I have to be honest: this month’s recipe isn’t so much a recipe as it is a technique. It’s a pretty fantastic technique though. Bite-size, delicious, and endlessly versatile, cake balls = edible fabulousness! I stumbled across this technique by accident online, and I’m very happy to share it with you, dear readers.
Cake Ball Basics
To make cake balls you’ll need the following:
First you bake a cake, and then crumble the whole cake up into crumbs. (You’ll want your crumbs to resemble a pile of dirt) Then you add frosting to that to make a gooey paste. After refrigerating the paste, you mold it into balls. Finally, after freezing the cake balls for a while, you coat them with some sort of melted goodness. Sound good? I think so!
Two Batches of Cake Balls – the Details
Not content to make one batch for your viewing and learning pleasure, I made two. Here’s the breakdown:
My First Batch
Coating: Wilton Candy Melts – light cocoa (purchased at a party store – two 14 oz . bags)
I baked the cake per the directions on the box, let it cool for about 20 minutes, and then crumbled it into little pieces. I added the frosting, and mixed the cake and frosting together to make a paste – you’ll probably need to use your hands, as I did. I was a bit overzealous with the frosting, and put in about ¾ of the container of the frosting right off the bat, which wasn’t ideal. The frosting was definitely more dominant, and I would’ve preferred a bit more of a cakey texture.
Once the cake and frosting were combined, I let the mixture chill in the fridge for about 15 minutes. Then it was time mold the balls, which were approximately 1 ½ inches in diameter. Once the balls were formed they went into the freezer for an hour.
For the coating, I used a Pyrex bowl and my microwave to melt the candy disks. (You can also melt your coating in a double boiler) I microwaved a handful or two of disks at a time, setting the microwave for 1 minute, stirring half way through. I stirred again when the minute had elapsed but before coating, and repeated as necessary.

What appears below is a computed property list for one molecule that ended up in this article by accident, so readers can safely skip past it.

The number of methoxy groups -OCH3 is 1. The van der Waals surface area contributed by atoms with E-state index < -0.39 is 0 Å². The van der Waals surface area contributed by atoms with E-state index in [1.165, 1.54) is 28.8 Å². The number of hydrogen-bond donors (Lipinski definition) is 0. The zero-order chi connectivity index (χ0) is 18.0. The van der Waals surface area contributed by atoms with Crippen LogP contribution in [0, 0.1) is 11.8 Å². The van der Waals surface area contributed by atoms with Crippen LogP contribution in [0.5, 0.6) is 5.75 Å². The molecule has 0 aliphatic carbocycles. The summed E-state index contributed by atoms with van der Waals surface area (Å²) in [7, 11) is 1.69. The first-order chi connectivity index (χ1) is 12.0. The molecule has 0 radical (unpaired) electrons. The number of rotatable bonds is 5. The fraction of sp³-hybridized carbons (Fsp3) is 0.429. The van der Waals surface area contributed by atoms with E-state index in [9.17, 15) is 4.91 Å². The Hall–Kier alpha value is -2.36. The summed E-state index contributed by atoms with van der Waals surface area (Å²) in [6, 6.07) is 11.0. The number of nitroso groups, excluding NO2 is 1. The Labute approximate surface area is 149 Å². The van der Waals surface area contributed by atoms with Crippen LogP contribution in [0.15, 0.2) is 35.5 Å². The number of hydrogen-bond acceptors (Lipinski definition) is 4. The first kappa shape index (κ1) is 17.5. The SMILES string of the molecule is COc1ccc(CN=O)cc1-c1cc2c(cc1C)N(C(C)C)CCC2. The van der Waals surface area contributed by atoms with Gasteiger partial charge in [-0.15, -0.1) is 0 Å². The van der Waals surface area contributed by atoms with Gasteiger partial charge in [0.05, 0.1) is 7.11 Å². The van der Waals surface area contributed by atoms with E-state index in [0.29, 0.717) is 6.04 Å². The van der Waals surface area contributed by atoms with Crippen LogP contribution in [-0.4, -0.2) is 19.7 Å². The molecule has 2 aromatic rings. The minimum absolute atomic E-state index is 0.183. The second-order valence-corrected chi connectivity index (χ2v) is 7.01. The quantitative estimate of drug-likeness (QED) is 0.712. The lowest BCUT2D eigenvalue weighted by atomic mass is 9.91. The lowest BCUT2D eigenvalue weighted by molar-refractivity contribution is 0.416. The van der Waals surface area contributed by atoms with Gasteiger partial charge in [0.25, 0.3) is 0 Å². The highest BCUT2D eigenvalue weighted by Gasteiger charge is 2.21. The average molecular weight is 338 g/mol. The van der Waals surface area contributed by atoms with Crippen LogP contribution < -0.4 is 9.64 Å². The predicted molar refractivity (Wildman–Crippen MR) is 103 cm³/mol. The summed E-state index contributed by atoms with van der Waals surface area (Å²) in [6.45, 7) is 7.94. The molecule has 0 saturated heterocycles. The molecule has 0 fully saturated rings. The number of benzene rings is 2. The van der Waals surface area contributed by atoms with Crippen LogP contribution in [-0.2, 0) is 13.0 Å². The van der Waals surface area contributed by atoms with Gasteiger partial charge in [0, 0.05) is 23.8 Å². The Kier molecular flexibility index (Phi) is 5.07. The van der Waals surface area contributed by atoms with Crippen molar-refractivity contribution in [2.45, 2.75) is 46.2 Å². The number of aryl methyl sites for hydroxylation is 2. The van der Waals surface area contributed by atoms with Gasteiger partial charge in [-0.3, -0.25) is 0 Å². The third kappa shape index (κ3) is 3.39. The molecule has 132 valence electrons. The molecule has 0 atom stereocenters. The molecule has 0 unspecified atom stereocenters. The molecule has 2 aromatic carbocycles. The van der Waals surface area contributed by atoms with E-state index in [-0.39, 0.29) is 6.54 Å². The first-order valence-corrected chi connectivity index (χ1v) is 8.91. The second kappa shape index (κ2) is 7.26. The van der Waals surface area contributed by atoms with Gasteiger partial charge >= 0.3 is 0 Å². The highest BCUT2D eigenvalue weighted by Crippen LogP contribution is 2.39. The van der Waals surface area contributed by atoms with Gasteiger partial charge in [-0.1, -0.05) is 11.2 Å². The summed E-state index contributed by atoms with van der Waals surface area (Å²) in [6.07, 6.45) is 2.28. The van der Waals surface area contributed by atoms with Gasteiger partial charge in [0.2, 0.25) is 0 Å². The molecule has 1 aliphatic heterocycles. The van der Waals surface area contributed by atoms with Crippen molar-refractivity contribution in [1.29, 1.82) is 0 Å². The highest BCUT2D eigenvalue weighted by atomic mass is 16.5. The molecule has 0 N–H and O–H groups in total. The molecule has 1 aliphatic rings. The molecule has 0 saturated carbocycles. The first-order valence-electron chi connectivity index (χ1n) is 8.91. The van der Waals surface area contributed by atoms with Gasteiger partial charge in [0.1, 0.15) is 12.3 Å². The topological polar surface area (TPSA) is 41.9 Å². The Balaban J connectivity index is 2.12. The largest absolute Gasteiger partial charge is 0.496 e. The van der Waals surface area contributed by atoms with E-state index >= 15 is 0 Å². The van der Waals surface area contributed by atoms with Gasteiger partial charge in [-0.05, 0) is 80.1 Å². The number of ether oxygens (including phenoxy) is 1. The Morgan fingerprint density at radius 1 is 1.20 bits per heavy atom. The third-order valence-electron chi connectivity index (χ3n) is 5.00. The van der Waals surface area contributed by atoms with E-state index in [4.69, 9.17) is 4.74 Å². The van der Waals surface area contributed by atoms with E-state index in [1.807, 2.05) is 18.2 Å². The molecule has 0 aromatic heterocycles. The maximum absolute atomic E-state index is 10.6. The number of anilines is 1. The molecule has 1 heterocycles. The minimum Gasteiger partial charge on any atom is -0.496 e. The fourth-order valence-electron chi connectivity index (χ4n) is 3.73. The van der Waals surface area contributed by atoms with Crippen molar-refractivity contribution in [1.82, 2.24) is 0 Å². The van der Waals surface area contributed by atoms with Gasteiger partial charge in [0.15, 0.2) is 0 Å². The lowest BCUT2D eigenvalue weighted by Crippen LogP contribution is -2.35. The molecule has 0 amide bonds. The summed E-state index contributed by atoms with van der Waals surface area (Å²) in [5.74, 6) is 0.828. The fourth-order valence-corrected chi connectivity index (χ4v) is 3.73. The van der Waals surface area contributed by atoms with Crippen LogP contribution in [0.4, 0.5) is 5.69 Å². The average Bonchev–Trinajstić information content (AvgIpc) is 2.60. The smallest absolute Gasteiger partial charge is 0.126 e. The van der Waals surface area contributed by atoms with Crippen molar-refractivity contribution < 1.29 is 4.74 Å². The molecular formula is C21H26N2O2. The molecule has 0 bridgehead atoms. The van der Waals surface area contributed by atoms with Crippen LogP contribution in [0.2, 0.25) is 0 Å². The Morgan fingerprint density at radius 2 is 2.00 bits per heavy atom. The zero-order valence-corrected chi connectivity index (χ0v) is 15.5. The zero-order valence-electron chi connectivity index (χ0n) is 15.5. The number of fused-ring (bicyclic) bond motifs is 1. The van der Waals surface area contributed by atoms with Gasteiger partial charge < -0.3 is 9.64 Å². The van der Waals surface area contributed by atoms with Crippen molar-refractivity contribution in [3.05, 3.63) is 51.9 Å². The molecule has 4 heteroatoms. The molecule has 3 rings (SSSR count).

I put three cake balls into the coating at once, and used a spoon to scoop up the chocolate and cover them. Once each cake ball was completely coated, I’d lift them out of the bowl, one by one, with a large carving fork, allowing a bit of the extra chocolate to drop off before depositing the cake ball onto a cookie sheet lined with waxed paper. You have to work fairly quickly to keep the melted chocolate from getting too thick, and if you want to decorate the cake ball with sprinkles you need to put them on immediately after setting the cake ball down as the coating firms up quickly.
My Second Batch
Coating: vanilla-flavor almond bark (purchased at the grocery store, baking aisle near the chocolate chips – used about ¾ of the package)
Again, I baked the cake per the directions on the box, and let it cool for 20-ish minutes. This time, in addition to crumbling the cake by hand, I used an electric mixer to help break the crumbs up a bit more. This was recommended by the cake ball tutorial I’d found online, and I worked with approximately ¼ of the crumbs at a time.
When it came time to add the frosting, I started with ¼ of the container of frosting and slowly built up from there to ensure that I’d retain some of the cakey texture. I think I used just over half of the lemon frosting.
I refrigerated this batch for 20 minutes, rolled them, and put them in the freezer for two hours. Please note: The tutorial I’d read suggested longer freezing times than one or two hours, but these times worked fine for me.
When it came time for the coating process, I did a few things differently. I used the same bowl and microwave technique, but heated the vanilla bark a bit more so it was thinner. Also, after I’d covered the balls with the coating I put more time and effort into shaking off the excess. The chocolate coating was too thick on my first batch, and I wanted it a bit thinner this time around.
My Favorite Batch
My second batch was definitely my favorite, since the cake was more pronounced and the coating wasn’t as thick. So build up the frosting content slowly and shake off a lot of the excess coating, folks!
Cake balls can be decorated and tricked out in a number of different ways. For example, you can drizzle the balls with a different color of melted coating, can use different kinds of sprinkles, and can even insert a lollipop stick and serve them in little paper cups. I kept mine simple, but the sky is the limit in terms of presentation.
What’s in My Cake Ball Future?
I’m already planning my next batch of cake balls, and hope to make a white cake with chocolate frosting coated with melted Andes chocolate mints. Yum! If you end up making some cake balls, please let me know which flavor combination you choose.